New Report Shows More of a Reason to Cook at Home
Norovirus, a potentially deadly foodborne illness, is typically associated with cruise ships, where outbreaks ruin vacations. But you’re much more likely to catch norovirus going out to eat, not setting sail, according to a new report by the Centers for Disease Control and Prevention, which found that 64 percent of the outbreaks that occurred between 2009 and 2012 occurred in restaurants.
The stomach bug causes diarrhea and vomiting, and it spreads from person to person or through contaminated food. More than 20 million people are sickened from it every year, and the CDC is now calling for stricter adherence to hand-washing policies in restaurants, as well as paid sick leave for restaurant workers.
"The bottom line is that norovirus is one tough bug," CDC Director Tom Frieden said in a press conference. "Everyone should be able to go out to eat without worrying whether their food is safe."
How to Survive Your Hospital Stay
Most people expect to leave the hospital in better shape than they came in – and while they're hospitalized, they take their safety for granted.
But a hospital stay involves risks and could cause you harm. At times a patient’s very survival is at stake. It’s been estimated that more than 400,000 deaths occur in U.S. hospitals each year arising from medical errors.
While some risks are beyond your control, four experts weigh in on what you can do to defend against some common hospital safety hazards. [Read more: How to Survive Your Hospital Stay.]
All About the Gas You Pass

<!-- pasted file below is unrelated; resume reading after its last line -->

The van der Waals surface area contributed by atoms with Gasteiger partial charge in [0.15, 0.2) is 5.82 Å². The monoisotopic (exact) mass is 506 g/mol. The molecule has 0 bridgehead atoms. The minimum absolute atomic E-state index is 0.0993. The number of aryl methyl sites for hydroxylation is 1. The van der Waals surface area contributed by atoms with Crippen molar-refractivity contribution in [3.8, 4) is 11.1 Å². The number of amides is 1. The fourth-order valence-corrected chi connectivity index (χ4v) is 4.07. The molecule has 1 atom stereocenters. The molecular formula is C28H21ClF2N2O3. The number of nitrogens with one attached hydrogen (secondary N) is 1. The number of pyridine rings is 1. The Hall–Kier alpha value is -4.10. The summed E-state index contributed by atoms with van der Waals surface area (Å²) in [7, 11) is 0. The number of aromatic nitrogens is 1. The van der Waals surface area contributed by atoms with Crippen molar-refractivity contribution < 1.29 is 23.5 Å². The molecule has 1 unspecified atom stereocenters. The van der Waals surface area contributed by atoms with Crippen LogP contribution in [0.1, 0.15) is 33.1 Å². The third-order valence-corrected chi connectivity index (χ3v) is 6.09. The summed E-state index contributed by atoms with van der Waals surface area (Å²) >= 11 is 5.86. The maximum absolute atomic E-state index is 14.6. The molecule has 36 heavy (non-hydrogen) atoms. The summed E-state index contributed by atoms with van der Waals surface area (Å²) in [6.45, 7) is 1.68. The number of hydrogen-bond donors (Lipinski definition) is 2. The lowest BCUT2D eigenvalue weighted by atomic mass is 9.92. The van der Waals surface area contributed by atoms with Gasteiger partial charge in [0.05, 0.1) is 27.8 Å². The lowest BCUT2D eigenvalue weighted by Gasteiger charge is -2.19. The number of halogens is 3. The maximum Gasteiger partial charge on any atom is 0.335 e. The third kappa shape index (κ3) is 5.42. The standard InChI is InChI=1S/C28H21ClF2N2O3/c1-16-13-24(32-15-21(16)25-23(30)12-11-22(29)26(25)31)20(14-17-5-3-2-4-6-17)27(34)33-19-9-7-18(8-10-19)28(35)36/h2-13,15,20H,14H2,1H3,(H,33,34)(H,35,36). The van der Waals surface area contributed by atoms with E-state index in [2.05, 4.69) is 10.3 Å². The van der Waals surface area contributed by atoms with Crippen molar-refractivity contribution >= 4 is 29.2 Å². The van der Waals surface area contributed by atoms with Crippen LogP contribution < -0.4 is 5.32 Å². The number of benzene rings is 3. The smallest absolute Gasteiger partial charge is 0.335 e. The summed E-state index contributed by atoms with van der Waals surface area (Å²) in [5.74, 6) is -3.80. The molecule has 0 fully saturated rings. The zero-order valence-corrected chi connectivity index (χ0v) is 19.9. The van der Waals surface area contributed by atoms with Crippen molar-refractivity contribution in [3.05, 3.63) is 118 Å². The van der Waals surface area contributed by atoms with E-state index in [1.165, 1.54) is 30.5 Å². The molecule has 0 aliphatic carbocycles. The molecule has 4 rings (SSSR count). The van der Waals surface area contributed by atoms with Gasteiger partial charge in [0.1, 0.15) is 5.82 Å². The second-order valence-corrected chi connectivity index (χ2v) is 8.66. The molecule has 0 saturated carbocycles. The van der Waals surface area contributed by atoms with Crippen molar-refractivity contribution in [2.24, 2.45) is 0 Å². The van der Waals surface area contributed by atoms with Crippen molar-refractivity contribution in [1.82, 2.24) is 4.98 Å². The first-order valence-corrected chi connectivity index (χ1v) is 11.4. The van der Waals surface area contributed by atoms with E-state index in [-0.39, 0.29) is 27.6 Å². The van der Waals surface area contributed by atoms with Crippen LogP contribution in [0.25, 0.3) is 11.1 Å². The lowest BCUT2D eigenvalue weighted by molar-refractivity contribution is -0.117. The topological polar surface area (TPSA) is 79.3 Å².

Although intestinal gas is relegated to the realm of bathroom humor in our culture, the fact is that excessive gas is not funny at all for the countless people beleaguered by chronic bloating, abdominal pain and socially inconvenient reality of excessive flatulence, writes U.S. News blogger Tamara Duker Freuman. Fart jokes may draw a cheap laugh, but there’s nothing amusing about having to cancel plans all the time due to debilitating gas pain or bloating.
As uncomfortable and socially undesirable as intestinal gas may be, it’s important to mention that it's entirely normal, and generally an indication that things are working as they should be. People pass gas 12 to 20 times per day on average, and men typically pass more gas than women. But just because it’s normal, gas may not always be comfortable or convenient. This is particularly so for many people withIrritable Bowel Syndrome, who can be very sensitive to pain from even minor distention of the gut wall. When patients have gas that’s become so problematic that they find themselves in my office seeking professional help, the common question I get is: What’s causing all this gas? [Read more: All About the Gas You Pass.]